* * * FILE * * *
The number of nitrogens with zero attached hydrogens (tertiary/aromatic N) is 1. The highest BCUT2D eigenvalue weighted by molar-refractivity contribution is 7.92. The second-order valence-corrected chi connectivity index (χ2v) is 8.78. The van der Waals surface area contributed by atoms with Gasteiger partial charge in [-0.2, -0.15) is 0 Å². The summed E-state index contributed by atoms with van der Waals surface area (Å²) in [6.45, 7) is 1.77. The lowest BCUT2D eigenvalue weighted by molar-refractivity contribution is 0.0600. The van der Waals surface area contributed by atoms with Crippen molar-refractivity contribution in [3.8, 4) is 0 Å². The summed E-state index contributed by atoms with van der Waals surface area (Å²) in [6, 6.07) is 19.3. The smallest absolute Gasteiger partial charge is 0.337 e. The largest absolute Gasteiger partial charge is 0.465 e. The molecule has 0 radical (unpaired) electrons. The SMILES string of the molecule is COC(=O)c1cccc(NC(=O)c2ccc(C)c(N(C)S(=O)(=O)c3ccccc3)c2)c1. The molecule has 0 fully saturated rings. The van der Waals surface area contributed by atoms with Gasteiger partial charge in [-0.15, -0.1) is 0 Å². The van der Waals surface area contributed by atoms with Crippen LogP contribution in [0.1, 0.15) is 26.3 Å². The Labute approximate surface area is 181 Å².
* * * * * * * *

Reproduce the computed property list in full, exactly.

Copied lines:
The number of nitrogens with zero attached hydrogens (tertiary/aromatic N) is 1. The highest BCUT2D eigenvalue weighted by molar-refractivity contribution is 7.92. The second-order valence-corrected chi connectivity index (χ2v) is 8.78. The van der Waals surface area contributed by atoms with Gasteiger partial charge in [-0.2, -0.15) is 0 Å². The summed E-state index contributed by atoms with van der Waals surface area (Å²) in [6.45, 7) is 1.77. The lowest BCUT2D eigenvalue weighted by molar-refractivity contribution is 0.0600. The van der Waals surface area contributed by atoms with Crippen molar-refractivity contribution in [3.8, 4) is 0 Å². The summed E-state index contributed by atoms with van der Waals surface area (Å²) in [6, 6.07) is 19.3. The smallest absolute Gasteiger partial charge is 0.337 e. The largest absolute Gasteiger partial charge is 0.465 e. The molecule has 0 radical (unpaired) electrons. The SMILES string of the molecule is COC(=O)c1cccc(NC(=O)c2ccc(C)c(N(C)S(=O)(=O)c3ccccc3)c2)c1. The molecule has 0 fully saturated rings. The van der Waals surface area contributed by atoms with Gasteiger partial charge in [-0.15, -0.1) is 0 Å². The van der Waals surface area contributed by atoms with Crippen LogP contribution in [0.1, 0.15) is 26.3 Å². The Labute approximate surface area is 181 Å².